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Applying Learning Science Principles to Secure Code Training

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Learning science principles in secure coding training

 

Everyone knows the old adage: You can lead a horse to water but you can’t make it drink, and this is certainly applicable when it comes to self-directed learning through computer-based training programs. But if learning is the goal—and it is a critical one in the field of cybersecurity, where breaches cost enterprise companies an average of $3.92 million—you’ll probably want to do everything you can to increase the likelihood of that horse taking a swig.

 

That’s where Learning Science comes in. Did you know there’s a whole field of academic study dedicated to using science to understand what makes learning more effective, and that thousands of scholars have been contributing to the body of knowledge for over 100 years? It started back in 1899 when William James wrote an essay called Talks to Teachers which melded psychological principles with the practice of education. Since then, the field has grown in scope to encompass the ever-expanding bodies of knowledge in the fields of cognitive psychology and data science. In 2021, there has been so much research on the topic, tested to the height of scientific possibility using cutting-edge experimental design technology, that we can almost use the word “proven” to describe the learning science principles that have emerged over the years.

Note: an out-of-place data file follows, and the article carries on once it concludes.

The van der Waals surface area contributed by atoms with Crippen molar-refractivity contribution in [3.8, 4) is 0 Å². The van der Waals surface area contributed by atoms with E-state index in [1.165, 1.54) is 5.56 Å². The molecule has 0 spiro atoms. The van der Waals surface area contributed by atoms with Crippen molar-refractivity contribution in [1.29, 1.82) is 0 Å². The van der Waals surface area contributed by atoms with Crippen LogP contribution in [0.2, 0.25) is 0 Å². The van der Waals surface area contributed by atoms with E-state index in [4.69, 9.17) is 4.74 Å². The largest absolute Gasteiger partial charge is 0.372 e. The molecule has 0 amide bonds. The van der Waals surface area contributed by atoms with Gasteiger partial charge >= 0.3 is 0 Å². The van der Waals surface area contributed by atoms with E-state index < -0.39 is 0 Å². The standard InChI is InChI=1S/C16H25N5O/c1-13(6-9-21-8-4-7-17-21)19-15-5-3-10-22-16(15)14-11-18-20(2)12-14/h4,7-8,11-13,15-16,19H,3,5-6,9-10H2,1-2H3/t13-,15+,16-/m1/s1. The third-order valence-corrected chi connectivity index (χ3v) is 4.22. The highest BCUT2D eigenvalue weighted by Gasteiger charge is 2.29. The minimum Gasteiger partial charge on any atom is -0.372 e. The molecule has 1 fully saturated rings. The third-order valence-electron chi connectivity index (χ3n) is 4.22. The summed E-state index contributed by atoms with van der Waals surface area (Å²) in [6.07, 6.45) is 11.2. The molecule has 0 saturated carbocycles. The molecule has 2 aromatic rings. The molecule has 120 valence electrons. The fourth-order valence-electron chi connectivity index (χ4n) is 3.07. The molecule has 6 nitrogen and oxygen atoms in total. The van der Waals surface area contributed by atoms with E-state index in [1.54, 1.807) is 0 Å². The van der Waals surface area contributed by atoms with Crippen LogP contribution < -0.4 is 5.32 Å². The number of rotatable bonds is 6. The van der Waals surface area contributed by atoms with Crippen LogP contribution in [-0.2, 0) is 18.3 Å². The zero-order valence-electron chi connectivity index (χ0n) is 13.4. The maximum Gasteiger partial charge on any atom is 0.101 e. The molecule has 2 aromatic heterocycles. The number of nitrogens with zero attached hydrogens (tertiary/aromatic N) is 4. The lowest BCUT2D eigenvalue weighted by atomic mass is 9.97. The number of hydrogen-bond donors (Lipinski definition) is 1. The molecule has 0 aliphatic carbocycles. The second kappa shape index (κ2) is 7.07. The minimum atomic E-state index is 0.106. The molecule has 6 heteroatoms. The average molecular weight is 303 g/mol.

Here at HackEDU, learning science principles have been the cornerstone of our approach to secure code training. Below, we highlight the top seven Learning Science Principles based on the largest contemporary body of knowledge from Carnegie Mellon University, and explain how we incorporate each one into our training program.

 

Prior Knowledge Affects Learning

When it comes to computer programming, developers are coming to the table with wildly varying experiences and beliefs around secure coding practices; as we pointed out in our 2021 Vulnerabilities Benchmark Report, half of all developers are starting off with no formal training at all. Accurately gauging the level of prior knowledge to determine a starting point is critical to shape individualized curricula that aren't boring or too hard. This is why we offer an initial test that acts as a benchmark for trainees to build upon and enter the training program  at a level that is right for them. Additionally, management can help structure an effective training program by identifying Security Champions to take on leadership roles in team training and assist those who are beginning with less prior knowledge.

 

Organizational Style Affects Learning

The field of cybersecurity is a highly complex domain full of ever-moving targets. If the goal is to educate developers in a way that enables them to have a deep, functional understanding of landscape to write secure code that is impervious to attacks, lessons should be structured to enable them to meaningfully organize their knowledge so they can draw from it in a responsive manner depending on the situation at hand. That’s why we’ve crafted our training modules to build upon one another as well as a trainee’s prior knowledge, and have structured them in a way that’s contextually appropriate to their usual coding environments, and in the languages that they’re most comfortable with. This method contrasts with old-school approaches that teach skills in random blocks or in contexts that are outside of the relevant development environments.

 

Understanding Motivation is Critical